♦ Robertson's stupidity seems to have overshadowed the stupidity of Rush Limbaugh's response, but what Limbaugh said deserves to be remembered. The Haiti earthquake, he said, "will play right into Obama's hands. He's humanitarian, compassionate. They'll use this to burnish their, shall we say, "credibility" with the black community — in the both light-skinned and dark-skinned black community in this country. It's made-to-order for them. That's why he couldn't wait to get out there, could not wait to get out there."
Nothing beyond money and politics matters to these people. It would be breathtaking if they hadn't taken your breath away so many times before. Says a lot about Limbaugh's mindset that in his color-coded imagination, light-skinned blacks and dark-skinned blacks don't just live in segregated communities, they live in communities segregated even from each others' communities.
♦ In New York City, home to much of the world's fashion industry, police routinely destroy counterfeit-label clothes after they're seized. This despite requests from service providers to the homeless, where such clothes used to be sent before, presumably, the name brand fashion companies objected.
♦ This sounds like a prank but it's real — the FBI snagged a photo of a Spanish lawmaker off the web, tweaked it with Photoshop, and declared it Osama bin Laden. It's unclear why they didn't stick a feather in their cap and call it macaroni. The victim, Gaspar Llamazares, says he might sue, and cripes I hope he does.
♦ John Michael Farren, who was deputy White House counsel in the Bush-Cheney administration, has been charged with the attempted murder of his wife.
♦ Is anyone else intrigued by the notion of Oliver Stone doing a series for the History Channel? I'll admit that several of his movies are on my Most Despised list, but he's made a few that are excellent — Wall Street, Born on the Fourth of July... and for all his annoying tics and bad moviemaking habits he's still among the few in Hollywood who bring a touch of the people's politics to the big-budget screen.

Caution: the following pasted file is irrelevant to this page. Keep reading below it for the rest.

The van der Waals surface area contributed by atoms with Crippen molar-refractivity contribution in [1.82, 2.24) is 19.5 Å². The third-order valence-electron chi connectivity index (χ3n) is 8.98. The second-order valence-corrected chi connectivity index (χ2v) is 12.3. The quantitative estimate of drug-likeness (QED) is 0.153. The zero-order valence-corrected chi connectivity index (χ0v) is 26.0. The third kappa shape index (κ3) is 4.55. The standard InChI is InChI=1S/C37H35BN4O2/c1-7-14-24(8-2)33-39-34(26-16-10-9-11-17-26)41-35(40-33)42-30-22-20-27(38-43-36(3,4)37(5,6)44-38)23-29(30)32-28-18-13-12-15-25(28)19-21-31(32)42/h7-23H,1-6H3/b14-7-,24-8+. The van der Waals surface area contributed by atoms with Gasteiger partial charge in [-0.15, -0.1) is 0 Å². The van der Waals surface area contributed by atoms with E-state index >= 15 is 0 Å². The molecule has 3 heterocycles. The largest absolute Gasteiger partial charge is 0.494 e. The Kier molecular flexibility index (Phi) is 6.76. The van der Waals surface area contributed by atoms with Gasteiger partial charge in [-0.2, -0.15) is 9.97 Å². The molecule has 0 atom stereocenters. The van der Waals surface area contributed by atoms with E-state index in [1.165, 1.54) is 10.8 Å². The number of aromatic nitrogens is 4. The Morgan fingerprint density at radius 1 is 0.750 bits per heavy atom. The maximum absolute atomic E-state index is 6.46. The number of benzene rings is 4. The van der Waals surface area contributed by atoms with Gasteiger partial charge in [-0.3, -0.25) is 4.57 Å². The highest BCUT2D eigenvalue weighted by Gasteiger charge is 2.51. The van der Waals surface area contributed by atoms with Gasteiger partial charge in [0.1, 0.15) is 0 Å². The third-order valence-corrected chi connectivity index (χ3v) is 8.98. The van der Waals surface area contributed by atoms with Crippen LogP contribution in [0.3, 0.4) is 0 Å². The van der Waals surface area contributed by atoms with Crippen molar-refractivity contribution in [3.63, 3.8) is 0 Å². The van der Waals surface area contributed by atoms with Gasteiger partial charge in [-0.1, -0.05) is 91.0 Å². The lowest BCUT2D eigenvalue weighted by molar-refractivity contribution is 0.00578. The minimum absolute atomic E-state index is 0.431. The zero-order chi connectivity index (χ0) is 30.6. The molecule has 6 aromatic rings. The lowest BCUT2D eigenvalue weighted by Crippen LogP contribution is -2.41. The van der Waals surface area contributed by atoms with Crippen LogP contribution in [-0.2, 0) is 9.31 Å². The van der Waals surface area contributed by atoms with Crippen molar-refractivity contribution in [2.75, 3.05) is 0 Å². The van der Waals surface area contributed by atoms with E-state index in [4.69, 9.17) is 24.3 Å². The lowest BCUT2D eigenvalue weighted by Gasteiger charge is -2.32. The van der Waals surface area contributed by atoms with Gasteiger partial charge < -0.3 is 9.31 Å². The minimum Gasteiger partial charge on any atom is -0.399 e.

♦ Mehmet Ali Agca, who shot the Pope almost thirty years ago, is getting out of prison and wants to settle down and get married. Take a number and get in line. You too, ladies.
♦ Unknown News is updated once weekly, usually on Mondays. It's our attempt to spotlight news that was underplayed, ignored, or simply lost in the non-stop news cycle. Have a seat and some cheese puffs but please, no smoking.
A tip o' the hat to Daniel D., the letter Z, AK for CSS help, Pharyngula, The Poor Man Institute, Naked Capitalism, Bob Cesca's Awesome Blog, Jonathan Turley, Working Life, JR Mooneyham, Jim B., Sherri B., Blulady, Cassandra, Joseph D., David E., Joe G., Lon Garm, J.S. (not the Watergate felon) Magruder at Eat the Blog, Alexander Shaumyan, SirJ, Bill T., wlgriffi, our first web-home at pitas.com (1999-2003, and still a great place for publishing your blog), and the love of my life (who prefers to remain anonymous).
Recommended sites for gathering unknown or underreported news:
Media Matters Pro Publica ThinkProgress Washington Monthly TruthOut